Great Expectations

I’m not a huge fan of Christmas, but for whatever reason, the holidays have been bothering me more than usual this year.  I haven’t been able to put my finger on it until earlier today.  This is nothing groundbreaking, and it’s probably not going to come as a shock to anyone, but here it is: Christmas produces too many expectations.

It’s good to have expectations of yourself, of your kids, your friends, etc.  Those are less expectations and more goals, in my mind.  It’s good to have goals – necessary, even.  To me, expectations are the “should” statements in your life.  I should go to the office picnic and mingle with my coworkers and, more importantly, the bosses.  I should have a blowout birthday every year for my kids because everyone else does.  I should want this size house or that car because that’s what you’re supposed to want.

Friends, you all know that I don’t like to be told.  In fact, I resent it.  When it comes to Christmas, all I hear is, “Oh, you should want to do it for your kids!” or, “Why don’t you decorate now?  Everyone else is!” or, “Get an Elf on the Shelf!  The kids love it!”  I don’t care what everyone else is doing.  I don’t care in the rest of my life, so why would I care at the holidays?

Here’s the problem, though: They get you through the back door.  When you’re away at work, all of these hidden forces are working away at your kids without your knowledge.  TV.  Babysitter.  Kids at school.  Teachers.  Relatives.  And they’re all telling your kids what Christmas should look like.  All the emphasis is on Santa and presents and buying and shopping… It’s insane.

Now I love shopping as much as the next gal.  I don’t buy half the store in one sitting, though.  I can’t afford to do that, and even if I could, I wouldn’t.  My house isn’t big enough to house that much stuff, and honestly, I don’t want it.  I feel better when my house is clutter-free.

But the expectation is that you want to buy tons of stuff for your kids.  The implied mantra is that you aren’t a good parent if you don’t buy mountains of toys for your children.  You aren’t a good parent if you don’t get them an Elf on the Shelf.  You aren’t a good parent if you don’t take them to the mall and let them sit on some homeless guy’s lap while he wears a fake Santa suit.  You aren’t a good parent if you don’t do X, Y, and Z.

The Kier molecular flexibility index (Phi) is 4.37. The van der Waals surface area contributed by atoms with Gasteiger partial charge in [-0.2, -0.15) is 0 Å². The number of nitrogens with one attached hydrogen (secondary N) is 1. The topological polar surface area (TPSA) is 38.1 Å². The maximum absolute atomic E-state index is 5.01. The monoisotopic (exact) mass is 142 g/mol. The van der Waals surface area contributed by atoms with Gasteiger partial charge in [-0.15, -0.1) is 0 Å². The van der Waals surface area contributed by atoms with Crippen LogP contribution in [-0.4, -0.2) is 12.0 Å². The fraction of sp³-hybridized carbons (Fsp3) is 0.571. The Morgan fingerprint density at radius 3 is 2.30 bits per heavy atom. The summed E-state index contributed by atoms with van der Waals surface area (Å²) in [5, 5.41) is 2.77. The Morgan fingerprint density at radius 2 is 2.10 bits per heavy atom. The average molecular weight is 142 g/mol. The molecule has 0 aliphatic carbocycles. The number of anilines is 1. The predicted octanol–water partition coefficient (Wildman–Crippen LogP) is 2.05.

Well, I’m not buying that.  In the first place, I can’t afford to buy tons of stuff for my kids.  I’m not going to go into debt so that they swim in plastic.  Also, it doesn’t do them any favors to spoil them.  My grandparents were awesome and I loved them with all my heart, but they didn’t help me out in life by spoiling me.  Kids aren’t going to die if they don’t have an Elf on the Shelf or don’t get 100 toys.  Don’t even get me started about “Santa.”

This whole issue was giving me hives earlier today.  I was sitting in my room, bagging up old clothes and some toys to take to the Salvation Army.  We have so much shit, and so much of it we don’t need.  When I realized that I was cleaning out in order to buy more, it made me mad.  I like my house de-cluttered.  But I kept running up against the wall made of “should.”

I have a solution, and I can’t take credit for it.  I have an acquaintance – one who can afford to buy her kids tons of shit – who doesn’t do much for Christmas.  They have a tree and decorations and all that, but each of her children get three gifts: one toy, one book, and one thing they need.  That’s it.  No more, no less.  I am adopting this method, except it will be two toys (one from me, one from Santa) and something they need or a book, depending on age.